Christ the Lord was tempted and suffered for us. Come, let us adore him.
Year: C(I). Psalm week: 2. Liturgical Colour: Violet.
|Other saints: Saint Donan|
Argyll & the Isles
St Donan, or Donnan, came from Ireland and established a monastery on the Isle of Eigg in the Inner Hebrides. On Easter Sunday 617 he and his 52 companions were celebrating Mass when Danish pirates arrived. The pirates allowed them to finish the Mass and then beheaded them all.
Donan is the patron saint of Eigg.
|Other saints: Bl Baptist Spagnoli of Mantua (1447-1516)|
17 Apr (where celebrated)
Baptist came from a family who served the Dukes of Mantua, in a northern region of Italy. He entered a Carmelite community in Ferrara and professed his religious vows in 1464. This community was part of what would later be known as the ‘Mantuan Reform’, living a stricter observance of the Carmelite Rule and seeking a spirituality of integrity amidst laxity and lethargy that characterised many religious groups of the time.
It was during his studies and doctoral work at the University of Bologna (completed in 1475) that Baptist discovered his passion for poetry in the style of classic Latin antiquity. In the wake of the rise of Christian Humanism in literature, his passion drew him into friendships with many writers. The great humanist, Erasmus of Rotterdam, reading Baptist’s work, gave him the nickname “the Christian Vergil”. In addition to his poetic works, Baptist also used his writing skill to critique the violent political situation of Renaissance Italy. He used his pen to encourage his fellow Carmelites in their interior lives of solitude, prayer and recollection, and he also wrote prayers and poems that honoured Mary and the saints.
Baptist also demonstrated a gift for leadership. Six times he was elected Vicar General for the Reformed Congregation (the Mantuan Reform). He was well known for his direct and eloquent condemnation of the corruption and immorality that was prevalent in the Church of the time. In 1513 Baptist was elected Prior General for the whole Order, a role that lasted until his death in 1516.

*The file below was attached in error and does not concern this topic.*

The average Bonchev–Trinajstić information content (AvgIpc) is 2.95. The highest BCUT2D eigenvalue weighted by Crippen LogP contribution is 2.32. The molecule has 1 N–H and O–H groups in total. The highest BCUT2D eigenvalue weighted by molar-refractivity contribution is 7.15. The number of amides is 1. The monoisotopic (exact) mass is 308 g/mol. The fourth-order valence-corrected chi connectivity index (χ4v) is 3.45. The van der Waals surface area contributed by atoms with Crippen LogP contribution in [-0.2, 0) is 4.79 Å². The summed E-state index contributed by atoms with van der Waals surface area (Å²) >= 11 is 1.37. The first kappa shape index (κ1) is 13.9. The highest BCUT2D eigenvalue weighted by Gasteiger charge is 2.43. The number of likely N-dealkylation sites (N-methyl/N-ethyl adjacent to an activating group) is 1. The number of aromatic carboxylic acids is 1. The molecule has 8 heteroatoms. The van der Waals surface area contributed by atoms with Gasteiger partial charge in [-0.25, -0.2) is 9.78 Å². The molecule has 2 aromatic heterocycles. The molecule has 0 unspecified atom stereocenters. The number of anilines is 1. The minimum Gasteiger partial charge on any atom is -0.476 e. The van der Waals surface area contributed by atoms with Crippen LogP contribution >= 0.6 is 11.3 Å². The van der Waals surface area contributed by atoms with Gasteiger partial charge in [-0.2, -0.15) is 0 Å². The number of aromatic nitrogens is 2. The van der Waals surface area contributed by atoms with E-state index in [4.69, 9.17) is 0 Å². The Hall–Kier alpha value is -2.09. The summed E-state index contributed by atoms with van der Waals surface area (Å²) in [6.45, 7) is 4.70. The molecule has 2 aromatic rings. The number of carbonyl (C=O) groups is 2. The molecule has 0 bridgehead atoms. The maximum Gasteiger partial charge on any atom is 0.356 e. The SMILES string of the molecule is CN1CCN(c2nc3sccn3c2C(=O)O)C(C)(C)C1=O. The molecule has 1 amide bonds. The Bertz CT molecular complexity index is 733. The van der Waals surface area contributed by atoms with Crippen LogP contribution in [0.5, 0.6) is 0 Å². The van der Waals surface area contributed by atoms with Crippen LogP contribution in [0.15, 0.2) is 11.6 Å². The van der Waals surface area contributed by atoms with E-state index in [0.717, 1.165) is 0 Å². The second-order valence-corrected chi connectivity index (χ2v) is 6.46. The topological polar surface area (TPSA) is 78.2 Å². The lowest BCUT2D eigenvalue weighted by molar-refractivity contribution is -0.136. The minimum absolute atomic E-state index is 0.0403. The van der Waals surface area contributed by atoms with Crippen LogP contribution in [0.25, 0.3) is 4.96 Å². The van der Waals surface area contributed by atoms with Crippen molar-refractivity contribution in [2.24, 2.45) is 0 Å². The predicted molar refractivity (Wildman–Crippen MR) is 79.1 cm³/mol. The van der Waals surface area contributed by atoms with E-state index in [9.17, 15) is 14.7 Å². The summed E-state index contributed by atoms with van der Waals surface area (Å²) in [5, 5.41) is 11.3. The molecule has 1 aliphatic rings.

About the author of the Second Reading in today's Office of Readings:
|Second Reading: St Augustine of Hippo (354 - 430)|
Augustine was born in Thagaste in Africa of a Berber family. He was brought up a Christian but left the Church early and spent a great deal of time seriously seeking the truth, first in the Manichaean heresy, which he abandoned on seeing how nonsensical it was, and then in Neoplatonism, until at length, through the prayers of his mother and the teaching of St Ambrose of Milan, he was converted back to Christianity and baptized in 387, shortly before his mother’s death.
Augustine had a brilliant legal and academic career, but after his conversion he returned home to Africa and led an ascetic life. He was elected Bishop of Hippo and spent 34 years looking after his flock, teaching them, strengthening them in the faith and protecting them strenuously against the errors of the time. He wrote an enormous amount and left a permanent mark on both philosophy and theology. His Confessions, as dazzling in style as they are deep in content, are a landmark of world literature. The Second Readings in the Office of Readings contain extracts from many of his sermons and commentaries and also from the Confessions.
|Liturgical colour: violet|
Violet is a dark colour, ‘the gloomy cast of the mortified, denoting affliction and melancholy’. Liturgically, it is the colour of Advent and Lent, the seasons of penance and preparation.
|Mid-morning reading (Terce)||1 Timothy 2:4-6 ©|
God our saviour wants everyone to be saved and reach full knowledge of the truth. For there is only one God, and there is only one mediator between God and mankind, himself a man, Christ Jesus, who sacrificed himself as a ransom for them all. He is the evidence of this, sent at the appointed time.
|Noon reading (Sext)||Romans 15:3 ©|
Christ did not think of himself. The words of scripture apply to him: the insults of those who insult you fall on me.
|Afternoon reading (None)||Hebrews 9:28 ©|
Christ offers himself only once to take the faults of many on himself, and when he appears a second time, it will not be to deal with sin but to reward with salvation those who are waiting for him.